That Veterans Day this year comes just three days after one of the most momentous elections in the nation’s history seems only fitting.
It has been the willingness of men and women in our armed services to volunteer their lives that has achieved and preserved the sacred rite of free elections that few voters realize is our heritage from the earliest days after Europeans’ arrival.
The concept of free elections came here with the Pilgrim/Puritans who, seeking a place where they could worship God in any way they chose, founded the first permanent European settlement in the territory that was to become the United States of America.
As they began to organize at Plymouth (now in Massachusetts), they put in place a democratic way of choosing leaders. Voting was open to all men of the church.
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Still another part of that heritage from the church that went unrecognized by most of today’s Americans was apparent as they voted for members of Congress. When the Founders adopted the U.S. Constitution, it included a bicameral form for Congress — the House of Representatives and the Senate — similar to the Presbyterian Church model of governance familiar to James Madison, principal architect of that document and prominent member of that church.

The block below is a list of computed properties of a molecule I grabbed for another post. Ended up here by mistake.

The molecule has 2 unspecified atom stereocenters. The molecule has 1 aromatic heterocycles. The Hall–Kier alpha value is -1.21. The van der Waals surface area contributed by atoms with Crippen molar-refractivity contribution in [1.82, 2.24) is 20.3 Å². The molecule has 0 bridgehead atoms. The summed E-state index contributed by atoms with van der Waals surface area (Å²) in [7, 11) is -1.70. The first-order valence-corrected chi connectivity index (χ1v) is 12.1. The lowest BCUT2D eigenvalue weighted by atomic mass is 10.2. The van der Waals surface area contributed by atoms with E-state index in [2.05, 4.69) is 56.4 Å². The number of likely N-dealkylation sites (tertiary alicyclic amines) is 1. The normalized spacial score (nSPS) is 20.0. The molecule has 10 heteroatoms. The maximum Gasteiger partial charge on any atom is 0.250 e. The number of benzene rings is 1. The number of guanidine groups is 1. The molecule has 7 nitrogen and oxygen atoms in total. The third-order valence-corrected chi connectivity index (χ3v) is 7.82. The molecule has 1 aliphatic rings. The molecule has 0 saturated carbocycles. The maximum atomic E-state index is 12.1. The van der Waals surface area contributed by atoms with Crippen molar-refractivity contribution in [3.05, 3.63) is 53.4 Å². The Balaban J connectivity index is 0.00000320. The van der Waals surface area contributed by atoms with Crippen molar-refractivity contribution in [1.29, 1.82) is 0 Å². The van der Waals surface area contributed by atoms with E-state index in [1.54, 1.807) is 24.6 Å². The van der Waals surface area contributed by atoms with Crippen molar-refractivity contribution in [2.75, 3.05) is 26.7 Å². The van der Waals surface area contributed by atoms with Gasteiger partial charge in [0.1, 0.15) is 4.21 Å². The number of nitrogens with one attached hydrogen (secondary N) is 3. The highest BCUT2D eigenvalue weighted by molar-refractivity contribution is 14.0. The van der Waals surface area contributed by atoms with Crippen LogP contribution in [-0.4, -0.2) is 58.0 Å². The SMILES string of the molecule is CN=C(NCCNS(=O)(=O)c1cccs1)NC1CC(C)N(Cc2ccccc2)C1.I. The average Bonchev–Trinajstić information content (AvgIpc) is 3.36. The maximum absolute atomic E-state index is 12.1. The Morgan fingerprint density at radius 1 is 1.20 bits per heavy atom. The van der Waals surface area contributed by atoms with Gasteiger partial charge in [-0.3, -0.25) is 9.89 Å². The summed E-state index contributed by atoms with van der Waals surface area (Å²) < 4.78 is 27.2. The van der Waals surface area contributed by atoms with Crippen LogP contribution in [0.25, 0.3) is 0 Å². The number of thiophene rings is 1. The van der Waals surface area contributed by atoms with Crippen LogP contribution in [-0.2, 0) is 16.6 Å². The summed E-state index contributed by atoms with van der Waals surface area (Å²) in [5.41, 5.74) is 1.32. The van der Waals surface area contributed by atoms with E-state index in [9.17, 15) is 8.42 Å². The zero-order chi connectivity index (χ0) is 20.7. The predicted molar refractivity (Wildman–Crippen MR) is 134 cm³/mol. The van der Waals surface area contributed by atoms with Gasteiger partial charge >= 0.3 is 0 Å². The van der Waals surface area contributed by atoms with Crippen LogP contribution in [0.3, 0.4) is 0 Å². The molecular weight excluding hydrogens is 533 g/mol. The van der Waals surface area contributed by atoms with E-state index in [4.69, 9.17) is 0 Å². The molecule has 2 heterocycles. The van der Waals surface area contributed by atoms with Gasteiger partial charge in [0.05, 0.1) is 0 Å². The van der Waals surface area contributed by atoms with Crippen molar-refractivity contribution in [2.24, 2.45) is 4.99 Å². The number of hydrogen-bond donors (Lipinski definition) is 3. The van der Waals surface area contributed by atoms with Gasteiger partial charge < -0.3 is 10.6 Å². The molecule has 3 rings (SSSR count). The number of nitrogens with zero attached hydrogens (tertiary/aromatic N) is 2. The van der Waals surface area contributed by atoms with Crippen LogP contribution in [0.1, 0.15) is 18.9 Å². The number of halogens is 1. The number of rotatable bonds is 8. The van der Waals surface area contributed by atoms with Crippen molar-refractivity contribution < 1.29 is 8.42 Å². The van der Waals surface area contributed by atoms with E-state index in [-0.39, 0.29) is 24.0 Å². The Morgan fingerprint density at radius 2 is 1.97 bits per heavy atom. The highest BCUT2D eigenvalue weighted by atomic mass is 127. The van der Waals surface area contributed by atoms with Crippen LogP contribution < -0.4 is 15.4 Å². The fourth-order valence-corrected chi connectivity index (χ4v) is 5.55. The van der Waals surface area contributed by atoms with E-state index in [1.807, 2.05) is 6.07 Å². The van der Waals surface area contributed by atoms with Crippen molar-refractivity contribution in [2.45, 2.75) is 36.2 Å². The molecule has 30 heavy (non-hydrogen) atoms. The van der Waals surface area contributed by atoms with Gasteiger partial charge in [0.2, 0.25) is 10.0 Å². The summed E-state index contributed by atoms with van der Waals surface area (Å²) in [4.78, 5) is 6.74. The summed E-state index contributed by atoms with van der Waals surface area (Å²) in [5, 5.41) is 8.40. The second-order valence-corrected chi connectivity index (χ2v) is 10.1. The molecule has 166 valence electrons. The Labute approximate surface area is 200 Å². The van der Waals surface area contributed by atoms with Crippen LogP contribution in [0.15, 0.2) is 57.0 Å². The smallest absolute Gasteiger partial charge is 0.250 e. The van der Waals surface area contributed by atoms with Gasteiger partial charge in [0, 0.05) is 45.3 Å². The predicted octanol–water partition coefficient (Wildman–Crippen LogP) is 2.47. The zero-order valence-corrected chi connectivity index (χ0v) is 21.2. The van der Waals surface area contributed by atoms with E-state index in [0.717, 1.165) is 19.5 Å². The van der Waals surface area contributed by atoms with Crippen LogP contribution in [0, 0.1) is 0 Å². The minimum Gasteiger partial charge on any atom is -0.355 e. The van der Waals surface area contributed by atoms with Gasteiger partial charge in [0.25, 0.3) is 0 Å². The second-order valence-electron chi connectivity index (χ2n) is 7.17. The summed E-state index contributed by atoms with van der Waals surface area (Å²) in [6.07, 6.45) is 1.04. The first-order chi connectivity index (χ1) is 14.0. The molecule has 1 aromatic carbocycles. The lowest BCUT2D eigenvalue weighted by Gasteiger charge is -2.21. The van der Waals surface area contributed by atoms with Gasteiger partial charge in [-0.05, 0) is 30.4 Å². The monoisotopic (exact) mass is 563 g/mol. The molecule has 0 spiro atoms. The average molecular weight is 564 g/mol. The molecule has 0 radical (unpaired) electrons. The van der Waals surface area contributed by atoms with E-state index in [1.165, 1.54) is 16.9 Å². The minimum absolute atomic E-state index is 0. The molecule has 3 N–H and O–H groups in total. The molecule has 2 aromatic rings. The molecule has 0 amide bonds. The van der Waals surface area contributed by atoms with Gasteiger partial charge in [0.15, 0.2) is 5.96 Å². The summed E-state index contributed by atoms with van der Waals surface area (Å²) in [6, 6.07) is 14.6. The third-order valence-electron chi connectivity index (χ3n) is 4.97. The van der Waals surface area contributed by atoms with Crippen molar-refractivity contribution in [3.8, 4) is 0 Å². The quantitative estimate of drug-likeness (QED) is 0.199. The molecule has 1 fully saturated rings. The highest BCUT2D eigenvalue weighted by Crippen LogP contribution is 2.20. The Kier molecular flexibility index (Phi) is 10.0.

Later, from the pulpits of that and other churches (many of them, like the Puritans’, American versions of denominations growing out the European reform movement within the Anglican Church — the Episcopal Church in today’s U.S. version) came the first cry for independence from the English king. So when Col. Ethan Allen took Fort Ticonderoga, he said he did it “in the name of the Great Jehovah and the Continental Congress.”
From the ensuing Revolutionary War to the present, nearly 43 million Americans have engaged in 14 wars to gain or protect our nation’s freedom and its democratic way of life. Some 18.8 million veterans of recent wars remain in our population.
Beginning with our first president George Washington, leader of the Revolutionary Army and a noted churchman who made sure that every regiment had its own chaplain, many of our political leaders have been both military heroes and men of strong faith.
President Washington often called the nation to prayer, as he did as general, and in his farewell address to Congress he warned, “Reason and experience both forbid us to expect that national morality can prevail in exclusion of religious principle” which he declared to be the base of a government of the people.
It was another war hero/president — Dwight D. Eisenhower, supreme commander of all Allied troops in Europe during WWII involving 16 million American troops — who led the 1954 Congress to change the name of the holiday to “Veterans Day” to honor veterans of all the nation’s wars. Before that it was “Armistice Day,” recalling an agreed-upon pause in fighting that led to the end of WW I — the so-called “War to End All Wars.”
A man of faith from his childhood days growing up in a family who followed the teachings of the Mennonite Church, President Eisenhower, then a Presbyterian, also influenced Congress to adopt the words, “In God We Trust,” as our national motto and make them officially part of the Pledge of Allegiance.
Now, what will the new president do with such a heritage?
Adon Taft taught social studies at Miami Dade College and for 48 years was a reporter, editor and columnist for the Miami Herald.